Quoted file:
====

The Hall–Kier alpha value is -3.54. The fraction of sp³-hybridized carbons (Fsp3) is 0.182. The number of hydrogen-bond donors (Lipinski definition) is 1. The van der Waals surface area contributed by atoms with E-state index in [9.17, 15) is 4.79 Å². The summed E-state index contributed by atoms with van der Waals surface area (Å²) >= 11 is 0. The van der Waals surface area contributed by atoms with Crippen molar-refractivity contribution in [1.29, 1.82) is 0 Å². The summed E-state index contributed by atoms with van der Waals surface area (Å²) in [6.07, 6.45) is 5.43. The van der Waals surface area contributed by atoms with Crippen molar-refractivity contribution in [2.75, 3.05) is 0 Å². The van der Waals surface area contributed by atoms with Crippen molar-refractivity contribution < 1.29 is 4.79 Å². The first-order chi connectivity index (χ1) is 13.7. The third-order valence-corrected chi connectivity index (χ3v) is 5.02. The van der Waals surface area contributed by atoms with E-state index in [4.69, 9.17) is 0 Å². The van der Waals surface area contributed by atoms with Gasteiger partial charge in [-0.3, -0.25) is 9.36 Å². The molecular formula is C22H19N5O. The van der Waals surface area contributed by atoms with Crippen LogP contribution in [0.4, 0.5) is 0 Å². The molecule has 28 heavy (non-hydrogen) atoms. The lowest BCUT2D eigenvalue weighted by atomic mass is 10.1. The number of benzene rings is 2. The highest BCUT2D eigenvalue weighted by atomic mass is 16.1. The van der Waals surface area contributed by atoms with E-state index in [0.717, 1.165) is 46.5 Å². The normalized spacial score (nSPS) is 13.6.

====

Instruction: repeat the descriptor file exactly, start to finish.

The Hall–Kier alpha value is -3.54. The fraction of sp³-hybridized carbons (Fsp3) is 0.182. The number of hydrogen-bond donors (Lipinski definition) is 1. The van der Waals surface area contributed by atoms with E-state index in [9.17, 15) is 4.79 Å². The summed E-state index contributed by atoms with van der Waals surface area (Å²) >= 11 is 0. The van der Waals surface area contributed by atoms with Crippen molar-refractivity contribution in [1.29, 1.82) is 0 Å². The summed E-state index contributed by atoms with van der Waals surface area (Å²) in [6.07, 6.45) is 5.43. The van der Waals surface area contributed by atoms with Crippen molar-refractivity contribution in [2.75, 3.05) is 0 Å². The van der Waals surface area contributed by atoms with Crippen molar-refractivity contribution < 1.29 is 4.79 Å². The first-order chi connectivity index (χ1) is 13.7. The third-order valence-corrected chi connectivity index (χ3v) is 5.02. The van der Waals surface area contributed by atoms with E-state index in [4.69, 9.17) is 0 Å². The van der Waals surface area contributed by atoms with Gasteiger partial charge in [-0.3, -0.25) is 9.36 Å². The molecular formula is C22H19N5O. The van der Waals surface area contributed by atoms with Crippen LogP contribution in [0.4, 0.5) is 0 Å². The molecule has 28 heavy (non-hydrogen) atoms. The lowest BCUT2D eigenvalue weighted by atomic mass is 10.1. The number of benzene rings is 2. The highest BCUT2D eigenvalue weighted by atomic mass is 16.1. The van der Waals surface area contributed by atoms with E-state index in [0.717, 1.165) is 46.5 Å². The normalized spacial score (nSPS) is 13.6.